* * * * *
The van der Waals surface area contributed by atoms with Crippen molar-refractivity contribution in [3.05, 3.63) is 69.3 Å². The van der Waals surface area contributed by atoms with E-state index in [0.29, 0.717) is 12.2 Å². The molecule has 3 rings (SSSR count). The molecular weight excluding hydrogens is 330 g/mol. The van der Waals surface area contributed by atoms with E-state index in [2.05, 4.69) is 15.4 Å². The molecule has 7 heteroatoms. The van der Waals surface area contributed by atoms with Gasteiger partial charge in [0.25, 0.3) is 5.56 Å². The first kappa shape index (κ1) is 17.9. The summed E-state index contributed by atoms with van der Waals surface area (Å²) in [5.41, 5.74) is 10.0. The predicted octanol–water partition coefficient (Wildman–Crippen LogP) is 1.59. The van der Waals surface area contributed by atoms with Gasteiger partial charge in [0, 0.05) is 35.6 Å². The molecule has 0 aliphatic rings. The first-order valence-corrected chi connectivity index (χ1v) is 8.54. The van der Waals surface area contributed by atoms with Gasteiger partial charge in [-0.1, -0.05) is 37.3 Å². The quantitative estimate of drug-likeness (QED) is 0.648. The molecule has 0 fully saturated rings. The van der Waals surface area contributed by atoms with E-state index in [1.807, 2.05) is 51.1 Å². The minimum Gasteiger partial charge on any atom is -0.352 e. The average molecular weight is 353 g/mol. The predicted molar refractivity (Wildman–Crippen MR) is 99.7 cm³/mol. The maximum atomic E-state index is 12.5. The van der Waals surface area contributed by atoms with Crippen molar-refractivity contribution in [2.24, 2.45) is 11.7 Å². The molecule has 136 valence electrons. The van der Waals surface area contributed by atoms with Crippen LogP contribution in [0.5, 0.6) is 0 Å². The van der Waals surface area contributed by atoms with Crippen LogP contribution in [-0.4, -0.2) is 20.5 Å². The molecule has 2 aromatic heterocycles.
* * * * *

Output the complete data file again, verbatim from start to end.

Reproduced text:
The van der Waals surface area contributed by atoms with Crippen molar-refractivity contribution in [3.05, 3.63) is 69.3 Å². The van der Waals surface area contributed by atoms with E-state index in [0.29, 0.717) is 12.2 Å². The molecule has 3 rings (SSSR count). The molecular weight excluding hydrogens is 330 g/mol. The van der Waals surface area contributed by atoms with E-state index in [2.05, 4.69) is 15.4 Å². The molecule has 7 heteroatoms. The van der Waals surface area contributed by atoms with Gasteiger partial charge in [0.25, 0.3) is 5.56 Å². The first kappa shape index (κ1) is 17.9. The summed E-state index contributed by atoms with van der Waals surface area (Å²) in [5.41, 5.74) is 10.0. The predicted octanol–water partition coefficient (Wildman–Crippen LogP) is 1.59. The van der Waals surface area contributed by atoms with Gasteiger partial charge in [0, 0.05) is 35.6 Å². The molecule has 0 aliphatic rings. The first-order valence-corrected chi connectivity index (χ1v) is 8.54. The van der Waals surface area contributed by atoms with Gasteiger partial charge in [-0.1, -0.05) is 37.3 Å². The quantitative estimate of drug-likeness (QED) is 0.648. The molecule has 0 fully saturated rings. The van der Waals surface area contributed by atoms with E-state index in [1.807, 2.05) is 51.1 Å². The minimum Gasteiger partial charge on any atom is -0.352 e. The average molecular weight is 353 g/mol. The predicted molar refractivity (Wildman–Crippen MR) is 99.7 cm³/mol. The maximum atomic E-state index is 12.5. The van der Waals surface area contributed by atoms with Crippen molar-refractivity contribution in [2.24, 2.45) is 11.7 Å². The molecule has 136 valence electrons. The van der Waals surface area contributed by atoms with Crippen LogP contribution in [0.5, 0.6) is 0 Å². The van der Waals surface area contributed by atoms with Crippen LogP contribution in [-0.4, -0.2) is 20.5 Å². The molecule has 2 aromatic heterocycles.